Bengals Film Study: Revisiting Week 1 vs Baltimore Ravens

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September 10, 2012; Baltimore, MD, USA; Baltimore Ravens linebacker Courtney Upshaw (91) tries to bat down a pass by Cincinnati Bengals quarterback Andy Dalton (14) at M

In looking back at the season-opening Bengals vs. Ravens game, neither team looks the same. While the Bengals’ defense was mired in mediocrity, it showed flashes of brilliance. The Ravens’ offense appeared to be humming along, but cracks were beginning to show in the foundation.

Watching the Week 1 game is not entirely indicative of either team, but some basic gameplanning will likely look similar, especially those elements that worked for both teams in the first contest.

In the opening week, Devon Still was a large part of the rotation at defensive tackle, and it is obvious why Pat Sims made such a big impact when he returned from injury. Sims is the best on the roster as a traditional nose tackle, but is still an agile enough player that he can make plays in the offensive backfield.

Thomas Howard’s only game with the Bengals was in Week 1, and his coverage skills have been sorely missed, only recently has Emmanuel Lamur taken the reins as the cover linebacker. Lamur is going to be a very solid player for years to  come, but nobody can match Howard’s unique skill set. In the interim between the loss of Howard and the emergence of Lamur, Zimmer was handcuffed by not being able to keep two linebackers on the field against spread formations.

And Howard ran a 4.42 40 yard dash at the combine, so his recovery speed is unmatched in the current linebacking corps. The Bengals are probably going to have to both cross their fingers on Howard and draft a Will linebacker this April.

Cornerback Leon Hall is a player who looked completely different in the first week. He was very sluggish in coverage and was obviously not completely recovered.

 

Smith burns Hall for a big gain downfield on the first play of the season.

This is the first play from scrimmage of the 2012 season, and it was a bomb to Torrey Smith, who got on top of Leon Hall running a vertical route. The starting lineup is completely different, from Taylor Mays to Nate Clements. Hall did play some nickel package slot, but often played outside in nickel with Clements playing slot when he was not at safety. It is likely that, if he plays, Adam Jones will stay outside on Torrey Smith while Hall bumps inside to cover Anquan Boldin or Dennis Pitta.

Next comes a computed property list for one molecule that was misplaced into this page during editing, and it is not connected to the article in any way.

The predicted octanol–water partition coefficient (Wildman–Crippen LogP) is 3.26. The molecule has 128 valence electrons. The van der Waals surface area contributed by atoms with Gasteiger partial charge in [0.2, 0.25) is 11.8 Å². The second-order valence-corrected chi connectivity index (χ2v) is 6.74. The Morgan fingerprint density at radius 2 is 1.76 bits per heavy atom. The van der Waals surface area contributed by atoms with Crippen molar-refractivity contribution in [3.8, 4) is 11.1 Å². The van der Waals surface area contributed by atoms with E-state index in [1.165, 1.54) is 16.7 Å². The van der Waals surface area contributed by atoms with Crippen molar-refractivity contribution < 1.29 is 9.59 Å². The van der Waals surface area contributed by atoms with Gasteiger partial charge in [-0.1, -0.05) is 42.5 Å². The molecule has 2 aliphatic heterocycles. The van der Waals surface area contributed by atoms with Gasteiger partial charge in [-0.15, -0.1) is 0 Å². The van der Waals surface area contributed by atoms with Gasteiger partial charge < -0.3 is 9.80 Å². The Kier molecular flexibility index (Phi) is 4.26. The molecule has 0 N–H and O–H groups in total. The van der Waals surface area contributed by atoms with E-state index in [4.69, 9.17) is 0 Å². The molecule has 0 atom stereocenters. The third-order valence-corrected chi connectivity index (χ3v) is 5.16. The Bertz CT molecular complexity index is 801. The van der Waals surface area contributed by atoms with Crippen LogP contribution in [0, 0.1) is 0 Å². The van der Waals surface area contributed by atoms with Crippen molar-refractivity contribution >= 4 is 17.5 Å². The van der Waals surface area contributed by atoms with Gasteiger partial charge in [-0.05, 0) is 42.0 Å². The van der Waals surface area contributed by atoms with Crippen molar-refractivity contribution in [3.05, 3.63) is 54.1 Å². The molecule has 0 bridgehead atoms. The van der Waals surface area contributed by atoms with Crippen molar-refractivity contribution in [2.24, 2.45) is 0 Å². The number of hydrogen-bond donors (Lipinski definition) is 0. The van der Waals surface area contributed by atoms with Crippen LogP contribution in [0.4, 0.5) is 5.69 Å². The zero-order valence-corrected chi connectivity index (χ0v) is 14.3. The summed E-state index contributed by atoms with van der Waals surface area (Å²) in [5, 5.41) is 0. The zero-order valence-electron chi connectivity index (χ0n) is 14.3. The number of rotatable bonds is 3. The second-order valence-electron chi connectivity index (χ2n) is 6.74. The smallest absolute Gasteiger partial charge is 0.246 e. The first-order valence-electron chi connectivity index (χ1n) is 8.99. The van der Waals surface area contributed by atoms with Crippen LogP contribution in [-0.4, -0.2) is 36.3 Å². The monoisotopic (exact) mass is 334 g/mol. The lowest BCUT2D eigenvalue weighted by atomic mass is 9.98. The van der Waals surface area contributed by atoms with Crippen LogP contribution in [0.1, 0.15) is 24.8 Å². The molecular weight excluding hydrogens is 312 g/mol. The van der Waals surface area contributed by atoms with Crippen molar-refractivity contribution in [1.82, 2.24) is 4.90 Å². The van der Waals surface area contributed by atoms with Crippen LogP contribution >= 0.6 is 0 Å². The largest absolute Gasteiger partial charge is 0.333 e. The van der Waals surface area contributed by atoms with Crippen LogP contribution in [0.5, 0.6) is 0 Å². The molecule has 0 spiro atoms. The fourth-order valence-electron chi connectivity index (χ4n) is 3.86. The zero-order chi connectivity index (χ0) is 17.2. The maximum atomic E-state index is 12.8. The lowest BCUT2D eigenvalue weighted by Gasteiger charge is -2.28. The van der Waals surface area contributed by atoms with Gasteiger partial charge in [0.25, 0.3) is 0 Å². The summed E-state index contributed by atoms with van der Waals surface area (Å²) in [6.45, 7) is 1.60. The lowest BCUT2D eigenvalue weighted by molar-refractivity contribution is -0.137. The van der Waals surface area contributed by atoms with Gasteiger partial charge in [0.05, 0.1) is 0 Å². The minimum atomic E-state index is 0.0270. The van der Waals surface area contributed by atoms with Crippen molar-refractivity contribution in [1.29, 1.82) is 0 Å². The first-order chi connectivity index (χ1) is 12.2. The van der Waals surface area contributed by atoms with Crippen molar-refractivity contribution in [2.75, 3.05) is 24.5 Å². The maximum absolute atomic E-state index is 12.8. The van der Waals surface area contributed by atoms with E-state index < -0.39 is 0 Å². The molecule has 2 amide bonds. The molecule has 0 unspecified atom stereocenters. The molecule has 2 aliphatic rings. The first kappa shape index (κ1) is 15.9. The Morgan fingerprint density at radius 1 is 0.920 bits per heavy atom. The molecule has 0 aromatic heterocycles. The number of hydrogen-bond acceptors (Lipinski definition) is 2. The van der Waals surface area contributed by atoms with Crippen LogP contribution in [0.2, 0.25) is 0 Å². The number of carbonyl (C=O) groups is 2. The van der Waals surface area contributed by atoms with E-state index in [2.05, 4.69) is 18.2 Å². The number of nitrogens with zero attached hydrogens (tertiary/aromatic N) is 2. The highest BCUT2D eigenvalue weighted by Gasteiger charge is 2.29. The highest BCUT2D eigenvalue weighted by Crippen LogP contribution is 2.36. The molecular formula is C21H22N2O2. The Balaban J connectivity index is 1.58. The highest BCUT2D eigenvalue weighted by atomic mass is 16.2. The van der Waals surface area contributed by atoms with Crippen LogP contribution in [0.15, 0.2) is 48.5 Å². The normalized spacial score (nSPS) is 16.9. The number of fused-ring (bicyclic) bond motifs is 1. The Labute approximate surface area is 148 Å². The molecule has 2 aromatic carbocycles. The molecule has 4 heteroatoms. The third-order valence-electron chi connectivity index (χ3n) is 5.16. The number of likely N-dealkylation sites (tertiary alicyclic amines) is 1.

The Bengals often lined up in a Cover 2 shell, then rolled into Cover 1 at the snap, baiting the Ravens to run the ball. Mays rolls down to play underneath, and the Ravens run crossing posts in the middle of the field, with Smith running a skinny post over the top of the mesh point.

Hall is left isolated on the outside, with Nelson more worried about Boldin on the post route in case Newman was rubbed off when the routes crossed. Hall looked rusty flipping his hips and shadowing Smith, and it was apparent. Routes like this will be harder to hit against the current Bengals secondary, with Jones playing very well on the outside.

Rolling into Cover 1 out of a two-high shell was not the only tricks Mike Zimmer had up his sleeve. On this play, the Bengals switch up coverage and fluster Joe Flacco.

The Bengals switch their coverage look directly before the snap to try to make Flacco uncomfortable and make poor reads.

Right before the snap, the nickel cornerback, who was covering tight end Dennis Pitta in the slot towards the bottom of the screen, runs up to cover the outside receiver towards the top. The weakside linebacker, Howard, runs down to cover Pitta. Now the read Flacco had, that his slot receiver would be running into a hole in zone coverage, is now shot down by the Bengals’ switch to man, and Flacco was not able to make the adjustment.

Zimmer was also more exotic against Baltimore with his pressure up front, using a larger variety of fronts and a variation of his A-gap sugar blitz.

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